Campus, News

Several construction projects completed, underway after pandemic disruptions

BU construction
The Boston University Computing and Data Science Building. Boston University is spending an estimated $71.1 million on 11 construction projects. BAYLE VINES/DFP STAFF

Boston University spent an estimated $71.1 million on construction projects this summer and school year with $62.2 million coming from the undesignated reserves for capital project funding, which is being used for the first time since the fiscal year 2019, according to a faculty letter from President Robert Brown.

There are 11 total construction projects, including the construction of the Computing and Data Science Building, updates to dorm buildings Kilachand Hall and renovations in Tsai Performance Center and at Nickerson Field.

“Returning to the normal cadence for funding capital projects is especially important because we need to continually improve the nearly 15 million square feet of space that make up the 343 buildings on our campuses,” Brown wrote in the letter.

In addition to prioritizing the enhancement of existing infrastructure, Boston University remains committed to facilitating efficient construction processes.

To achieve this, the university can strategically invest in resources such as digger hire services. By securing competitive pricing for equipment hire, BU can ensure that construction projects can proceed smoothly while effectively managing costs.

This proactive approach underscores the institution’s dedication to optimizing its physical environment, ultimately enriching the educational experience for students and faculty alike.

By leveraging cost-effective solutions, the university maximizes the impact of its capital investments, allowing for the timely completion of construction projects without compromising quality.

Walt Meissner, associate vice president for operations who works closely on the Data Science Building, wrote in an email that the building will be completely fossil-fuel free which is a  “game-changing” project for the city.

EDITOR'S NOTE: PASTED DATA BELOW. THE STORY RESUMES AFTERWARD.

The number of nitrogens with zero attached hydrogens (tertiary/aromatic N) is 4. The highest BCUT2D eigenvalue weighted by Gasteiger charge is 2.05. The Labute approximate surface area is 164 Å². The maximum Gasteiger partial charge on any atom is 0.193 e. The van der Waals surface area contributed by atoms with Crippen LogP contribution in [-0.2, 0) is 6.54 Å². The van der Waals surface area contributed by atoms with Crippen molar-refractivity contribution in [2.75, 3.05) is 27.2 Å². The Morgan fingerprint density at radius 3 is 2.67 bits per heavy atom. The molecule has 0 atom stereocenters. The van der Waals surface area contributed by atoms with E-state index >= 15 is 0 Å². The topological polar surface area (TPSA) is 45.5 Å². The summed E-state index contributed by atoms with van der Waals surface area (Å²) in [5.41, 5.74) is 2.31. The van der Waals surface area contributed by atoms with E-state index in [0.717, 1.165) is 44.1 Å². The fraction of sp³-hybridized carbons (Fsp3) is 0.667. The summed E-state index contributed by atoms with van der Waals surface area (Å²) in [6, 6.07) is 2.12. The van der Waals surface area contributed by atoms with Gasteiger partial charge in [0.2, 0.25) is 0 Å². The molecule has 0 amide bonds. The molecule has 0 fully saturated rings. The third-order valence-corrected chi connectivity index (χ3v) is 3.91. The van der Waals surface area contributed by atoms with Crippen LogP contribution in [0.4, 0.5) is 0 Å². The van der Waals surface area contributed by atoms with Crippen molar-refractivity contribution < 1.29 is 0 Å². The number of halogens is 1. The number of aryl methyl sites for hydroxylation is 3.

The sustainability of the building establishes a new standard of performance, not only for the University but for the City of Boston,” wrote Meissner in an email. “The building’s sustainability features are essential to the University achieving its aggressive climate action plan goals.”

Students hold mixed opinions about the projects, believing that BU could allocate its money elsewhere.

Afolabi Williams, a freshman in the College of Arts and Sciences, said while he appreciates the upgrades, he believes the money could be put to better use.

“It feels a bit extravagant, to be honest,” Williams said.“I feel like there are a few better things that the money could be used to do.”

Helen Roth, a sophomore in CAS who lived in East Campus last year, said she did not enjoy the early-morning noise from the construction.

“But I feel like everything is developing, and I feel like things are almost done,” Roth said.

Amanda Siow, a sophomore in the College of Communications, lived in Kilachand Hall at the beginning of its renovation and now lives in Danielsen Hall where a facade was recently erected right in front of her window. This facade is not included in the 11 projects mentioned.

“I do think the construction is necessary because Danielsen is falling apart,” Siow said. “I’m willing to bear with it, I just don’t want it to take too long.”

Roth said she is excited about all the new projects, especially the Data Science Building.

“It’s beautiful and huge, so I hope that I can use it,” Roth said. “I hope that the construction is well worth it in the end.”


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